## Sunday, July 15, 2012

I took a bit of time to visualize and quantify just how much the frictional costs of trading -- bid-ask spreads, commissions, and taxes -- are costing traders. There are many variables involved in answering this question so I had to make some simplifying assumptions.

I considered all possible combinations of:
• 3 different trade sizes (\$5000, \$25000, and \$125000)
• 5 different commission costs (\$3 per roundtrip trade -- meaning \$1.50 per individual trade), \$5, \$8, \$10, \$20)
• 7 different trade frequencies (1 roundtrip -- meaning 1 buy and 1 sell -- trade per month, 2, 3, 5, 10, 20, 40)
and for each of the 315 possible combinations I calculate the annual drag created by bid-ask spreads and commission costs.

I then repeated the same calculation while adding the drag imposed by capital gain taxes, assuming 25% federal tax bracket (ignoring state taxes) and 8% average market return.

Finally I color-coded the results to show which combinations of the above variables can be at least remotely plausibly overcome by a truly skilled trader and which ones have no chance. Here are the results, before and after taking taxes into account.

Each percentage number that you see above represents annual drag imposed by one intersection of the four variables we consider. For example the 1.9% you see in green at the top left of the before-taxes chart (cell D4) signifies 1.9% annual drag imposed by executing one roundrip trade per month with size of \$5,000 on security that trades at 0.1% bid-ask spread and with total roundtrip commissions of \$3 (meaning two trades -- one buy and one sell -- with commissions of \$1.50). For simplicity I assume that each trade happens on the entirety of the portfolio. In other words, each trade is either buying to be 100% invested or selling to be 100% in cash.

As you can see, if we ignore taxes (as would be the case for tax-sheltered accounts) a truly skilled trader might have a remotely plausible chance of beating the market in tax-sheltered account, especially with very liquid securities, infrequent trades, and low commission costs.

Once we get to taxable accounts, however, there's virtually no remotely plausible chance of beating the market. Meaning that even the generous allowance of 3% annual alpha would still be just barely enough to break even  in the most fortuitous of circumstances after accounting for the drag of taxes, bid-ask spreads, and commissions. If I stretch my definition of "remotely plausible" to include consistently beating the market by up to 6% annually then the picture looks a little brighter. Unfortunately even allowing consistent 3% annually in alpha is starting to push the boundaries of reality. Adding 6% of alpha annually puts one halfway to Warren Buffett status (he beat S&P500 by around 12% annually over his investing lifetime, depending on exactly what years you count). Pardon me for doubting your (or anyone else's) ability to achieve such lofty returns on consistent basis, year after year and decade after decade. Needless to say, that beating the market just once or twice is no proof of skill -- it's the same "skill" as calling a coin toss or two correctly. Only when you get into dozens and hundreds of trades over a long time period does it become plausible to say that beating the market is an indicator of skill. Also see http://www.longtermreturns.com/2012/03/benchmarks-for-traders.html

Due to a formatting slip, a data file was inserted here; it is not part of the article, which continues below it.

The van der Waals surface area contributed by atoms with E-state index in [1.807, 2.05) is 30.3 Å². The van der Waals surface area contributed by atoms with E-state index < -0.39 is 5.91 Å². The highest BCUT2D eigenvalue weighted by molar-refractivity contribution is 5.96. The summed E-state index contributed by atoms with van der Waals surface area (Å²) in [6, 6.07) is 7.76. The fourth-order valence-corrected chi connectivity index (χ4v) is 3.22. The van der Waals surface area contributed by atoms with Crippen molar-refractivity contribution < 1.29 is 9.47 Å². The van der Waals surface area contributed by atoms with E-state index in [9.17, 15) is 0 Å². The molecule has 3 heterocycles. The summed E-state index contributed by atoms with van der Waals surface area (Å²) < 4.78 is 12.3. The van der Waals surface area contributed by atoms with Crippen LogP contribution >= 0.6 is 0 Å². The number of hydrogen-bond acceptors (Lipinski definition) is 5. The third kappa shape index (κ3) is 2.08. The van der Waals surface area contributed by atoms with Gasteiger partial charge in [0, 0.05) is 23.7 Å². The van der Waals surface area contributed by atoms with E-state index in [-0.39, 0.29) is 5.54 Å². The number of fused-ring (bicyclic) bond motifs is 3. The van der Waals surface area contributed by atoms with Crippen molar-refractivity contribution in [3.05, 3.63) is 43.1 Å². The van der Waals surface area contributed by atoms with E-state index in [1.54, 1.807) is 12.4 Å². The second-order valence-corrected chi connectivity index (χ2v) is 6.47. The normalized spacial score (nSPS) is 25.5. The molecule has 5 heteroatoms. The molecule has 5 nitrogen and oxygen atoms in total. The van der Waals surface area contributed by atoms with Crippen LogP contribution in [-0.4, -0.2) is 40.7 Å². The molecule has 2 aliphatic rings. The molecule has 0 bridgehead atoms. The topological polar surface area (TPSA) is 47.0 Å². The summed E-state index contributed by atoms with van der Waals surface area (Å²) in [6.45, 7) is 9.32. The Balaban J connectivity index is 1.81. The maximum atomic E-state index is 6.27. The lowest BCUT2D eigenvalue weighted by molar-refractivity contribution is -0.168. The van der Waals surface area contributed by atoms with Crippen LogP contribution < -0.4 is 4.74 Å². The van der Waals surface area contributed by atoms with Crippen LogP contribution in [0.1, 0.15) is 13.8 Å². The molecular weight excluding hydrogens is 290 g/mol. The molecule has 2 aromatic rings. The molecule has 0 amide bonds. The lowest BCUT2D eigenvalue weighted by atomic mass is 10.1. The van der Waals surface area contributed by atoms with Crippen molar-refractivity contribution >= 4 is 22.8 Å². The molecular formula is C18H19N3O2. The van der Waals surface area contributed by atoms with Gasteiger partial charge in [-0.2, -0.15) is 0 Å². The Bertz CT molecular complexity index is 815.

At the very least I hope the above charts clearly show why an average day-trader -- who might flip a few thousand worth of stocks every few days in a taxable account -- has no remotely plausible chance of beating the market in the long run. Even if he is truly skilled -- a huge if, if there ever was one -- the frictional costs are simply too high to overcome. Small, frequent trades in taxable accounts are a surefire way to lose money while enriching your broker (with commissions), market makers (with spreads), and Uncle Sam (with taxes).

#### 1 comment:

1. What a hard core analysis. Nice work. I recently found this article regarding mutual fund frictional costs and found it very illuminating.

http://online.wsj.com/article/SB10001424052748703382904575059690954870722.html